- Lessons were a text is read aloud, a video is watched, a story is told, a student explains their ideas based on their individual research.
- A lesson were, reflecting on the inputs presented in previous lessons, students get their heads down to an extended bit of analysis, or writing or painting for nearly the whole time.
- A lesson where students are given some skeletal instructions before exploring an unknown idea – perhaps a maths investigation or a science practical or a previously unseen poem – before the learning points are revealed and consolidated.
- A feedback session where final submissions are presented and subjected to peer review against some success criteria.
I could go on…. and on and on and on and on. The point is that none of these activities stands alone; they are interwoven, interlinked and all contribute to the learning process in some way. Some lessons will contain multiple elements, some won’t – because they don’t need to.
I think this has consequences for our psychology around developing our practice and evaluating the quality of teaching and learning. Firstly, don’t plan one-offs; think about a range of possible lesson modes that you might employ over time, ready to adjust in accordance with students’ responses. You can’t pack it all in to every lesson but over time you can.
Secondly, if you drop in on a lesson that is part of a sequence, you need to ask some questions:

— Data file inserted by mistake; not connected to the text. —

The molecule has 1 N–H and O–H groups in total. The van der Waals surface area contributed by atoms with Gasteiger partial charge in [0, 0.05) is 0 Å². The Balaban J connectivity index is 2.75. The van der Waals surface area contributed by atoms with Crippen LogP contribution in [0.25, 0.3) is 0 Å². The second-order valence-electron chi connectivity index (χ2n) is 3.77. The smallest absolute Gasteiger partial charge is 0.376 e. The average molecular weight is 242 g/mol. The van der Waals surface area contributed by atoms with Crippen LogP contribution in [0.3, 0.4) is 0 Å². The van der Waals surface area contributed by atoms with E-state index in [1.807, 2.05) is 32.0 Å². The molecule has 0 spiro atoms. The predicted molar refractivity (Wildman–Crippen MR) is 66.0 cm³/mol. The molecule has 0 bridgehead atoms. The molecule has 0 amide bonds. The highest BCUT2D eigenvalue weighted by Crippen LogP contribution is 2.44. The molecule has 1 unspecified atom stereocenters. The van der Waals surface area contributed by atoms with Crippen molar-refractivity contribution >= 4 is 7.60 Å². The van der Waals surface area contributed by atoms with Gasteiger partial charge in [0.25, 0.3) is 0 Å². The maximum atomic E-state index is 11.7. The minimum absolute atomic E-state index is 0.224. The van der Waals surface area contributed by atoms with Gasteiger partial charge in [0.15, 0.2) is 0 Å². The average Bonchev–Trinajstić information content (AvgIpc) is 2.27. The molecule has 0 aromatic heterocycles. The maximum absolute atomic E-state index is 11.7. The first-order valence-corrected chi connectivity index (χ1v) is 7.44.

- Where does the lesson fit into a sequence? Where are they along the arc?
- Is this learning activity compatible with an overall process that could lead to strong outcomes?
- Is it reasonable for progress to be evident within this lesson or might I need to see what happens over the next week or so?
- What general attitudes and dispositions are being modeled by teacher and students? Do they indicate positive learning-focused relationships compatible with an overall process that leads to strong outcomes?
- Does the record of work in books and folders, with the feedback dialogue alongside the work itself, tell a better story than the content of the one-off performance in front of you?
And so on…
As I’ve outlined in this post about our latest attempt to capture the bigger picture in our evaluation processes, standardised lesson templates and one-off lesson observations are very limited in value. We need more points of reference. Teachers need to have the confidence to plan lesson sequences where learning and progress are evidenced over time, not in artificial bite-sizes just to satisfy the accountability process. Learning can be deep and slow and we need to be very conscious not to promote fast and shallow as the alternative. And that means that in some lessons, you might not see exactly what learning is going on at all; you might have to come back later. Much later. And that is completely legitimate.